As adults, we are conditioned to pursue self-improvement. Eat healthier, lower your cholesterol, lose weight, quit smoking, quit drinking, be more organized, be less organized, have more fun, have less fun(?), exercise more. There’s a self-help book for every obsession, affliction, personality quirk and nuance, and 10 minutes with Oprah or Dr. Phil will make you painfully self-aware of every flaw. And you might pick something—for me it’s patience—to work on. And if you’re like me, you’ll make the effort daily, and most likely you’ll fail, daily. But it’s okay, or at least you’ll tell yourself this as you fall asleep, because there’s always tomorrow. Today was just a crazy day.
But then one day, you see yourself in your kids.
L is 4, a frustrating age anyway. Then again are there non-frustrating ages? I don’t know…yet. I’m hoping. But no matter the task, she doesn’t need any help. She knows everything. Just ask her, she’ll tell you. And I smile through clenched teeth because she is just like me. Down to the face she makes when she’s mad, her independence, her inclination for solitude, her wandering.
It’s a relentless challenge to battle L’s unyielding stubbornness with give. To show her patience, not just tell her about it. These are real teaching moments—there are actual lessons in there, for both of us. But what about accepting, even loving, all the other imperfections? The ones that make her, her…even if they also make me, me.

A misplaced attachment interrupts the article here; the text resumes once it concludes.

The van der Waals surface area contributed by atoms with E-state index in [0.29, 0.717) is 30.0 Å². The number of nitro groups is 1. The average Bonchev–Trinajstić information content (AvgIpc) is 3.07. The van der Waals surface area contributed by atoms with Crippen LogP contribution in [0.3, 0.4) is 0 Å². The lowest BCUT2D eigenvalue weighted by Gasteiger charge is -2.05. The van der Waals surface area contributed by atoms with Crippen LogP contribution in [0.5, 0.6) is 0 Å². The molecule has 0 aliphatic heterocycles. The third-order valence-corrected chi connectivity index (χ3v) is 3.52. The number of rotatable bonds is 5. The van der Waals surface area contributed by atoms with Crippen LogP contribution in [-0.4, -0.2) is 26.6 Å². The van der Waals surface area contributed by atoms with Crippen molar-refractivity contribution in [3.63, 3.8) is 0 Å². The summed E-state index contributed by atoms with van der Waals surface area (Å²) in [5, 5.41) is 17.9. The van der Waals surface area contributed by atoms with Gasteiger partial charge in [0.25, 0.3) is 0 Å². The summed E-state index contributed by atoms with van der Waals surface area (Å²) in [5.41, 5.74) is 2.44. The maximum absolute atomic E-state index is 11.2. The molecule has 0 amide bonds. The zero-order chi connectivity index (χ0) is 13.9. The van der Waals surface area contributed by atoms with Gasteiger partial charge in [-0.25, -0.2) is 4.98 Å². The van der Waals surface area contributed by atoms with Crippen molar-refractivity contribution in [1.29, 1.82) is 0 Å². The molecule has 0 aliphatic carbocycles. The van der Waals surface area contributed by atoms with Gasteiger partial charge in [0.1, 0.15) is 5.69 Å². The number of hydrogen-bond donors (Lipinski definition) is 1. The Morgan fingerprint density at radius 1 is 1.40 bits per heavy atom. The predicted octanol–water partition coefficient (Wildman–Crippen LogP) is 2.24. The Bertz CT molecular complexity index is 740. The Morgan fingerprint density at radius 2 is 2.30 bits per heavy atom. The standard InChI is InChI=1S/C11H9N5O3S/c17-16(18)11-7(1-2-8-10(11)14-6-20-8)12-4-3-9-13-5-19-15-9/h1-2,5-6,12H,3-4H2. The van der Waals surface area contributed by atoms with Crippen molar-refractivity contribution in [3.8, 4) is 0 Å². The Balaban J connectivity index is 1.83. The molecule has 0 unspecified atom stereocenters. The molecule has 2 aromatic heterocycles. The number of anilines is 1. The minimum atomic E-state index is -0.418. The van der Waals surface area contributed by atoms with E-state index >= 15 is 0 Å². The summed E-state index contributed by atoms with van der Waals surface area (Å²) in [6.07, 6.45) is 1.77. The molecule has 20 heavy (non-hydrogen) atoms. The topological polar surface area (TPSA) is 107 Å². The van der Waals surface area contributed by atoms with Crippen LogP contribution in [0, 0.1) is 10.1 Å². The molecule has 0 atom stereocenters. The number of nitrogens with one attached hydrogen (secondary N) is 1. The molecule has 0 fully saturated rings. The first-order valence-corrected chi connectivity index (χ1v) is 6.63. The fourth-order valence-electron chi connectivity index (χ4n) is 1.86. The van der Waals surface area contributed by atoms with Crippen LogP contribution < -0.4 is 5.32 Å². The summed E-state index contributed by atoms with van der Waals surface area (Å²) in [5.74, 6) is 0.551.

This weekend, we went to a birthday party. When all the kids were outside, playing in the sprinkler, L was inside playing at the kitchen set by herself. When all the kids came inside for cake, she went out to the picnic table to color. Mr. Beaker leaned over and whispered to me: I think our kid is the weird kid. And we laughed because, yeah, she totally is. I whispered back: Your wife was, too.
I think it’s a hard lesson to learn that you can’t self-help your way into fixing your kids. I hope I’m learning that when she’s 4, not 14 or 24. It’s both exhilarating and terrifying to watch your children and see yourself, like looking into an eerie crystal ball. Knowing the hardships they’ll face because they have your foibles and fallacies, and the successes they’ll have because they have your strengths.
Will she be bullied in school because she is different, more imaginative? It’s possible. Can I do anything about it? More importantly, should I do anything about it? Can I, or should I, teach her how to fit in? Encourage her to play with the other kids at the party, even if what she really wants is to play alone? I honestly don’t know. I didn’t do anything. Truth be told, I sort of enjoyed watching her.
Doesn’t that imply some sort of self-acceptance? Well, take that, Oprah.